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â€œGreece is in flames,â€ said Mona Charen in National Review Online, but â€œyou can smell the smoke here as well.â€ The financial crisis that brought that nation to its knees and sparked riots in the streets of Athens does, itâ€™s true, owe itself partly to Greeceâ€™s quirky culture of corruption and guaranteed leisure. (Civil servants receive bonuses for arriving at work on time, and can retire in their 50s at 80 percent of salary.) But Greeceâ€™s broken balance sheet looks a lot like our own. The Greek deficit is 14 percent of its gross domestic product; the U.S. deficit is 10 percent of GDP. Greek total debt is 124 percent of GDP; ours, by the end of this decade, will be 100 percent. In both nations, said Robert Samuelson in The Washington Post, â€œaging populations have been promised huge health and retirement benefitsâ€ that taxpayers canâ€™t afford. Unless we trim back our burgeoning â€œwelfare state,â€ Greeceâ€™s fate may soon be our own.
â€œWeâ€™re not Greece,â€ said Paul Krugman in The New York Times. Jubilant right-wingers are using the Greek crisis to warn Americans of what will happen â€œunless we abandon all that nonsense about taking care of those in need.â€ But the comparison simply doesnâ€™t hold. Greeceâ€™s problem is that it has no prospect of paying back its debt, because of larger, structural problems with its economy. The U.S. economy, by contrast, is already on an upswing, with even brighter days ahead of us. Donâ€™t get me wrong. We do indeed face a â€œlong-run budget problem,â€ and a serious one. But if we restrain health-care spending, increase taxes, and grow the economy, weâ€™ll eventually bring the deficit back down to sustainable levels.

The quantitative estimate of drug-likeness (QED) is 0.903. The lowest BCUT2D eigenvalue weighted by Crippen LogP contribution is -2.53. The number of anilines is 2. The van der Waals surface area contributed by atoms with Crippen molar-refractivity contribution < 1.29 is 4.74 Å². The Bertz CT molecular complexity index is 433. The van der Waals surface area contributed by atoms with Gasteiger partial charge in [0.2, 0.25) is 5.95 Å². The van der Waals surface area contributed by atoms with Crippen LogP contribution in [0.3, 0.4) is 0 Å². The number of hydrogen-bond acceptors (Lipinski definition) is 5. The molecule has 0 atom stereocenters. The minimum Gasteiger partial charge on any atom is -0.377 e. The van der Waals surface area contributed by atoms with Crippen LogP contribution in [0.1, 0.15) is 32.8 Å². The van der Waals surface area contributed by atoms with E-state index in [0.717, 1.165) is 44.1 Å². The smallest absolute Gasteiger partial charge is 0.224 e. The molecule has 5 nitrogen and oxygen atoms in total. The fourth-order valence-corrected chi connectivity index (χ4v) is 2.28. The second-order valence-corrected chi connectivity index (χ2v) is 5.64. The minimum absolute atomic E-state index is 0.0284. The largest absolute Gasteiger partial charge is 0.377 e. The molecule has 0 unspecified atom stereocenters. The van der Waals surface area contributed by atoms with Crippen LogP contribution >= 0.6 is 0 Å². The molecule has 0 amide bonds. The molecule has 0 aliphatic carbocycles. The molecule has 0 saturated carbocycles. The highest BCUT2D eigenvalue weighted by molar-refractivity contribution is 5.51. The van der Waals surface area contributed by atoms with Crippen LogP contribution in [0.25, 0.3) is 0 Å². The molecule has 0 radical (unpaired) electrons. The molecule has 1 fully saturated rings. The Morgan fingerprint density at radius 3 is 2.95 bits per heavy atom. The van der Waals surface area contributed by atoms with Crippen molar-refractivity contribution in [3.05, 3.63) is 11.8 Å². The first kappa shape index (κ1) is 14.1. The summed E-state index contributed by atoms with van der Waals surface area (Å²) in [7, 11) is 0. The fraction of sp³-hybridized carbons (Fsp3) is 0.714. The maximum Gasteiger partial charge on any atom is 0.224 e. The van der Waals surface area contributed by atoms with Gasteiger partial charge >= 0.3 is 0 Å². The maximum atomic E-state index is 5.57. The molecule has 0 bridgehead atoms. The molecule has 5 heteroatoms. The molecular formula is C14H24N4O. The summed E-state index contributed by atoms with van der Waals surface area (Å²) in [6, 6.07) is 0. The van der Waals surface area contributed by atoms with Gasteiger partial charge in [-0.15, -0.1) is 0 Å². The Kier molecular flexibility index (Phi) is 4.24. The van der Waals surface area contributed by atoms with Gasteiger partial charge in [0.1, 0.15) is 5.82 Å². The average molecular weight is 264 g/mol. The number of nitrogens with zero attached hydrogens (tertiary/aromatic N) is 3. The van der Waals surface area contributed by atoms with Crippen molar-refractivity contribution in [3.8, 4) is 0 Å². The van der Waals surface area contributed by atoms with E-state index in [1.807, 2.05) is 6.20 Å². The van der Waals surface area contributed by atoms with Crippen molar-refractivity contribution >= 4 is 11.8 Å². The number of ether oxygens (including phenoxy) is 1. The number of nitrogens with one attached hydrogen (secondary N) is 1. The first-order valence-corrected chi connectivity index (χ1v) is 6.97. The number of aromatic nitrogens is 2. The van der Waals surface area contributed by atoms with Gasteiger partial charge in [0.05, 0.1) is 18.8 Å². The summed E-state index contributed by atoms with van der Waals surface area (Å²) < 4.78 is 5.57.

We may not be Greece, said David Walker in USA Today, â€œbut are we still America?â€ This nation was founded on hard work, thrift, and self-reliance, but in recent decades, Americans â€œhave become addicted to consumption and debt.â€ If we donâ€™t regain our values, bankruptcy could await. Our biggest fiscal problem, said David Leonhardt in The New York Times, is that we have yet to figure out what â€œkind of government we want.â€ We want the state to provide us with generous Medicare and Social Security benefits, to do a better job educating our children, to defend us with a strong militaryâ€”and yet we want our taxes cut. Addressing â€œthis disconnect,â€ one way or another, â€œwill be the central economic issue of the next decade.â€
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